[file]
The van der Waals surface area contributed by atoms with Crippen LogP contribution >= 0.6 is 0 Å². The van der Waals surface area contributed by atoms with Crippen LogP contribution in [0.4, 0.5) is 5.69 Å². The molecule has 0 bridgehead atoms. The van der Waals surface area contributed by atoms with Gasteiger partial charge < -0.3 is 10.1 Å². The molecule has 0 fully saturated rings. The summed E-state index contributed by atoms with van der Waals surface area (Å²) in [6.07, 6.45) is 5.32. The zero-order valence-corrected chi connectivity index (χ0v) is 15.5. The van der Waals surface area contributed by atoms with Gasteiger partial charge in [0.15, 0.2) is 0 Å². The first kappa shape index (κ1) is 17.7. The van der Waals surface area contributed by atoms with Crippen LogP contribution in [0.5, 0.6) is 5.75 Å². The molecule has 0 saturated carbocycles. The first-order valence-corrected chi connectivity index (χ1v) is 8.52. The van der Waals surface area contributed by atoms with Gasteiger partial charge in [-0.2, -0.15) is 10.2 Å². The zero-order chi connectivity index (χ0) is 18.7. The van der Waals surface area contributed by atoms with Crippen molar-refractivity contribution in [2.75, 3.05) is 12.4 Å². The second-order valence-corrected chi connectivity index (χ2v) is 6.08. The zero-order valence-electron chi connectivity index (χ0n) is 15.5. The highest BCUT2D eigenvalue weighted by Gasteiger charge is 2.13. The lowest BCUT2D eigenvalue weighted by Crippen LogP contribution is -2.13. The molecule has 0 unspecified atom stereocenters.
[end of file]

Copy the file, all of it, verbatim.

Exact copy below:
The van der Waals surface area contributed by atoms with Crippen LogP contribution >= 0.6 is 0 Å². The van der Waals surface area contributed by atoms with Crippen LogP contribution in [0.4, 0.5) is 5.69 Å². The molecule has 0 bridgehead atoms. The van der Waals surface area contributed by atoms with Gasteiger partial charge < -0.3 is 10.1 Å². The molecule has 0 fully saturated rings. The summed E-state index contributed by atoms with van der Waals surface area (Å²) in [6.07, 6.45) is 5.32. The zero-order valence-corrected chi connectivity index (χ0v) is 15.5. The van der Waals surface area contributed by atoms with Gasteiger partial charge in [0.15, 0.2) is 0 Å². The first kappa shape index (κ1) is 17.7. The van der Waals surface area contributed by atoms with Crippen LogP contribution in [0.5, 0.6) is 5.75 Å². The molecule has 0 saturated carbocycles. The first-order valence-corrected chi connectivity index (χ1v) is 8.52. The van der Waals surface area contributed by atoms with Gasteiger partial charge in [-0.2, -0.15) is 10.2 Å². The zero-order chi connectivity index (χ0) is 18.7. The van der Waals surface area contributed by atoms with Crippen molar-refractivity contribution in [2.75, 3.05) is 12.4 Å². The second-order valence-corrected chi connectivity index (χ2v) is 6.08. The zero-order valence-electron chi connectivity index (χ0n) is 15.5. The highest BCUT2D eigenvalue weighted by Gasteiger charge is 2.13. The lowest BCUT2D eigenvalue weighted by Crippen LogP contribution is -2.13. The molecule has 0 unspecified atom stereocenters.